Slating is a process that has happened over hundreds of
years. It is a system that guarantees secure roofing with only problems
occurring in extreme circumstances. Slating is relatively cheap and will not
take a long time to create however, slate roofs are becoming more and more
frequent thanks to the protection they offer.
Before we look into materials and options, the first thing
required is for you to find out the pitch of your roof. To do this you can
download an app onto your Smartphone which will accurately workout the angle of
Once you have your angle, this will establish what size
slates you must use and how big the overlap must be to maintain the waterproof
feature. Here is a link
to an online calculator that will work out everything you need to know,
alternatively you can contact any slate manufacturer and they will also be
happy to help.
Once you have ordered your slates then make sure you check
the weather report as you cannot work in the rain. A dry weekend is perfect.
Now for the slating.
Give you roof rafters a once over and remove and
old nails or splinters and sand any hard parts down.
Grab yourself either under-slater’s felt or roofing
membrane and lay it out horizontal
across the rafters.
Nail one side of the felting so that it is not
tight but will remain in position without ripping. We advise 1 inch galvanised
Pull the opposite side of the membrane so that
it is not tight and has a little sag between each rafter. Nail
down once more and then nail the rest of the rafters so that it is fixed.
slates are attached to what are called battens. To work out how many battens
your roof requires is easy. Using a single slate, add an overhang of the slate and then where the middle of the slate lies,
fix your first batten. Then using a second slate work out the distance
between the two and then you have your distance. Now we divide the distance into the overall length of the roof the find
out how many are required.
Fix the battens to the shed roof, accurately measuring the distance each
time so that you do not have problems occurring when laying the slates. An easy
little hack is to cut three spare pieces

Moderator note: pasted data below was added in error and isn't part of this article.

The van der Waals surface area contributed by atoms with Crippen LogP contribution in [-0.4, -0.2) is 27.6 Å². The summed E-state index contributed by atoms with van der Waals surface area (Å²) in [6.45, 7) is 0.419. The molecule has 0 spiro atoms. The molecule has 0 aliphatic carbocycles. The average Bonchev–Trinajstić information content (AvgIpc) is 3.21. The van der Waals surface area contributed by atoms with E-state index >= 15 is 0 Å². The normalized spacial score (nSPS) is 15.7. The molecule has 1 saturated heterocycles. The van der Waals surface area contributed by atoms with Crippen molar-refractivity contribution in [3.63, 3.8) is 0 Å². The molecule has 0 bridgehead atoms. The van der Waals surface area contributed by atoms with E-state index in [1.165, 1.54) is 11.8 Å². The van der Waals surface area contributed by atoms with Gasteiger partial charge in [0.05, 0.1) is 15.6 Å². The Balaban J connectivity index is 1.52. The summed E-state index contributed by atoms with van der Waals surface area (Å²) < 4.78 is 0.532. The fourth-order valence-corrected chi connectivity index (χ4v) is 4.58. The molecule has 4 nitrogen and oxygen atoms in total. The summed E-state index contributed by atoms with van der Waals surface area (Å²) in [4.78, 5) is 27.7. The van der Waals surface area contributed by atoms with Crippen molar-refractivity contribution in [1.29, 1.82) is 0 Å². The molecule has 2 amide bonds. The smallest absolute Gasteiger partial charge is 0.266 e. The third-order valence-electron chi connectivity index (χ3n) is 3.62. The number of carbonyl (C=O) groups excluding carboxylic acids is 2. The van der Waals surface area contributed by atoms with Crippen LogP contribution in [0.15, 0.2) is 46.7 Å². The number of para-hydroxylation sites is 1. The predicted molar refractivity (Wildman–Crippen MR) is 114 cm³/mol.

of timber perfectly so you can slide them on top of a batten and then it
rests whilst you nail it down. Continue until the roof is full.
Now it’s time for your starter course, the first
layer of slates. This layer will be the edge of the roof layer, just like we
added the single one before. To maintain the vigour of the roof this layer is
best done cut in half. Just above the two holes on the slate chop it off and
position on the roof until the first line is complete.
Now you can continue each line as normal, using
40mm nails you can fix down the slates but remember not to nail down too hard
as it may penetrate too far into the wood and out through the membrane. Instead
of walking over your slates, start from one side and work inwards on yourself
diagonally. This is ideal as it gives you more of a visual gauge to the slates.
Once you reach the top of your roof, again using
half slates, attach them to the top of the roof and this will keep the roof
Finally, using lead toppers you can secure and
finish the roof. The lead toppers fit on top of the roof corner and stops any
chance of rain coming through as well as visually adding a lovely finish to the
This is a simple guide to slating and we strongly recommend
doing your research before contemplating the process. Online you will find
loads of videos as well as tips and guides to help you build your slate roof.
If it is something you think is too much for you then either
contract somebody in to do the job.
Alternatively check out our range of new sheds and remove all
the hassle of building a slate roof.
If you want to know how to build your own shed from scratch, take a look at our handy video below